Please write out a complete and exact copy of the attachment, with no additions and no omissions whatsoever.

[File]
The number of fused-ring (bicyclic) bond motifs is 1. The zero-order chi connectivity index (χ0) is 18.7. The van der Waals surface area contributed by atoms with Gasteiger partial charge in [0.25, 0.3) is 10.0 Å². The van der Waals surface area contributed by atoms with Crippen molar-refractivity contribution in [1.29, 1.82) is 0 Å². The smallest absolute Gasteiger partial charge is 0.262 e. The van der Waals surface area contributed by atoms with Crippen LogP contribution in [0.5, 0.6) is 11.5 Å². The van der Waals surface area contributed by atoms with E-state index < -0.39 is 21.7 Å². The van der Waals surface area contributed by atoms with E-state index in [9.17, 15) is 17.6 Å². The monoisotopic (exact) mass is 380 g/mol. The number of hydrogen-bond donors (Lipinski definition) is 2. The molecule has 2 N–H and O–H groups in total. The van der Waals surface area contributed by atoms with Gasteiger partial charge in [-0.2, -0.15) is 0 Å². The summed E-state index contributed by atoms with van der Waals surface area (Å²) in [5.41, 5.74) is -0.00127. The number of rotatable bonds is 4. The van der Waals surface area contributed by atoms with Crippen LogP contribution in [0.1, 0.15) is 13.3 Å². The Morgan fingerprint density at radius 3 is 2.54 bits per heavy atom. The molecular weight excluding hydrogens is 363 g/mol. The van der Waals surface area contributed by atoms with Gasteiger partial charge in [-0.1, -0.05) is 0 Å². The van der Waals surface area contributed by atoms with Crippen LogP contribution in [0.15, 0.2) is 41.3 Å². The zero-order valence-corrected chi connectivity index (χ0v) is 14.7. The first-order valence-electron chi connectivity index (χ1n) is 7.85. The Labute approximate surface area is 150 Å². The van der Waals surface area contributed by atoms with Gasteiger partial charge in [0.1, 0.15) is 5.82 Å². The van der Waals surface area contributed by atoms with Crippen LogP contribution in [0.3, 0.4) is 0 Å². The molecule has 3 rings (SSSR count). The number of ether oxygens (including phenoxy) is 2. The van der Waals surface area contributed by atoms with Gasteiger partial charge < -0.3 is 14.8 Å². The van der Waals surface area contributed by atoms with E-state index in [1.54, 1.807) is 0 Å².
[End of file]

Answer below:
The number of fused-ring (bicyclic) bond motifs is 1. The zero-order chi connectivity index (χ0) is 18.7. The van der Waals surface area contributed by atoms with Gasteiger partial charge in [0.25, 0.3) is 10.0 Å². The van der Waals surface area contributed by atoms with Crippen molar-refractivity contribution in [1.29, 1.82) is 0 Å². The smallest absolute Gasteiger partial charge is 0.262 e. The van der Waals surface area contributed by atoms with Crippen LogP contribution in [0.5, 0.6) is 11.5 Å². The van der Waals surface area contributed by atoms with E-state index < -0.39 is 21.7 Å². The van der Waals surface area contributed by atoms with E-state index in [9.17, 15) is 17.6 Å². The monoisotopic (exact) mass is 380 g/mol. The number of hydrogen-bond donors (Lipinski definition) is 2. The molecule has 2 N–H and O–H groups in total. The van der Waals surface area contributed by atoms with Gasteiger partial charge in [-0.2, -0.15) is 0 Å². The summed E-state index contributed by atoms with van der Waals surface area (Å²) in [5.41, 5.74) is -0.00127. The number of rotatable bonds is 4. The van der Waals surface area contributed by atoms with Crippen LogP contribution in [0.1, 0.15) is 13.3 Å². The Morgan fingerprint density at radius 3 is 2.54 bits per heavy atom. The molecular weight excluding hydrogens is 363 g/mol. The van der Waals surface area contributed by atoms with Gasteiger partial charge in [-0.1, -0.05) is 0 Å². The van der Waals surface area contributed by atoms with Crippen LogP contribution in [0.15, 0.2) is 41.3 Å². The zero-order valence-corrected chi connectivity index (χ0v) is 14.7. The first-order valence-electron chi connectivity index (χ1n) is 7.85. The Labute approximate surface area is 150 Å². The van der Waals surface area contributed by atoms with Gasteiger partial charge in [0.1, 0.15) is 5.82 Å². The van der Waals surface area contributed by atoms with Crippen LogP contribution in [0.3, 0.4) is 0 Å². The molecule has 3 rings (SSSR count). The number of ether oxygens (including phenoxy) is 2. The van der Waals surface area contributed by atoms with Gasteiger partial charge < -0.3 is 14.8 Å². The van der Waals surface area contributed by atoms with E-state index in [1.54, 1.807) is 0 Å².